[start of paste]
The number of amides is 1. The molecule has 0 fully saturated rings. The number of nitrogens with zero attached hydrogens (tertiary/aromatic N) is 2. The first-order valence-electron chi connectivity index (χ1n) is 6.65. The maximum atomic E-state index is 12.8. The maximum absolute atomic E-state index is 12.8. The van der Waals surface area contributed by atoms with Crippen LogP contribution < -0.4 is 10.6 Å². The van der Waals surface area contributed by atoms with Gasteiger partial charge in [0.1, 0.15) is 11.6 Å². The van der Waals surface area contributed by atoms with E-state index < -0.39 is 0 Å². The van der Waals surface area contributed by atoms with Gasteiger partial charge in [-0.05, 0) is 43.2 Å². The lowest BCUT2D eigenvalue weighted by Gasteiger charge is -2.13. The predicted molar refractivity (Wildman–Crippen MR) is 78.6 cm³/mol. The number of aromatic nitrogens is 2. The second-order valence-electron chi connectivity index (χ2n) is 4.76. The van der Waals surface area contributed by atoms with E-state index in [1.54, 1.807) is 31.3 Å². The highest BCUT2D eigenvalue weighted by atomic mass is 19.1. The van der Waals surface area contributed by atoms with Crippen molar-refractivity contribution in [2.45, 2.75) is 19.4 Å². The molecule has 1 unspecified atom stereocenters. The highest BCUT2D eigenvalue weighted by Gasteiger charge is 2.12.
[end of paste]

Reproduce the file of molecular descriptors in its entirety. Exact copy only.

The number of amides is 1. The molecule has 0 fully saturated rings. The number of nitrogens with zero attached hydrogens (tertiary/aromatic N) is 2. The first-order valence-electron chi connectivity index (χ1n) is 6.65. The maximum atomic E-state index is 12.8. The maximum absolute atomic E-state index is 12.8. The van der Waals surface area contributed by atoms with Crippen LogP contribution < -0.4 is 10.6 Å². The van der Waals surface area contributed by atoms with Gasteiger partial charge in [0.1, 0.15) is 11.6 Å². The van der Waals surface area contributed by atoms with E-state index < -0.39 is 0 Å². The van der Waals surface area contributed by atoms with Gasteiger partial charge in [-0.05, 0) is 43.2 Å². The lowest BCUT2D eigenvalue weighted by Gasteiger charge is -2.13. The predicted molar refractivity (Wildman–Crippen MR) is 78.6 cm³/mol. The number of aromatic nitrogens is 2. The second-order valence-electron chi connectivity index (χ2n) is 4.76. The van der Waals surface area contributed by atoms with E-state index in [1.54, 1.807) is 31.3 Å². The highest BCUT2D eigenvalue weighted by atomic mass is 19.1. The van der Waals surface area contributed by atoms with Crippen molar-refractivity contribution in [2.45, 2.75) is 19.4 Å². The molecule has 1 unspecified atom stereocenters. The highest BCUT2D eigenvalue weighted by Gasteiger charge is 2.12.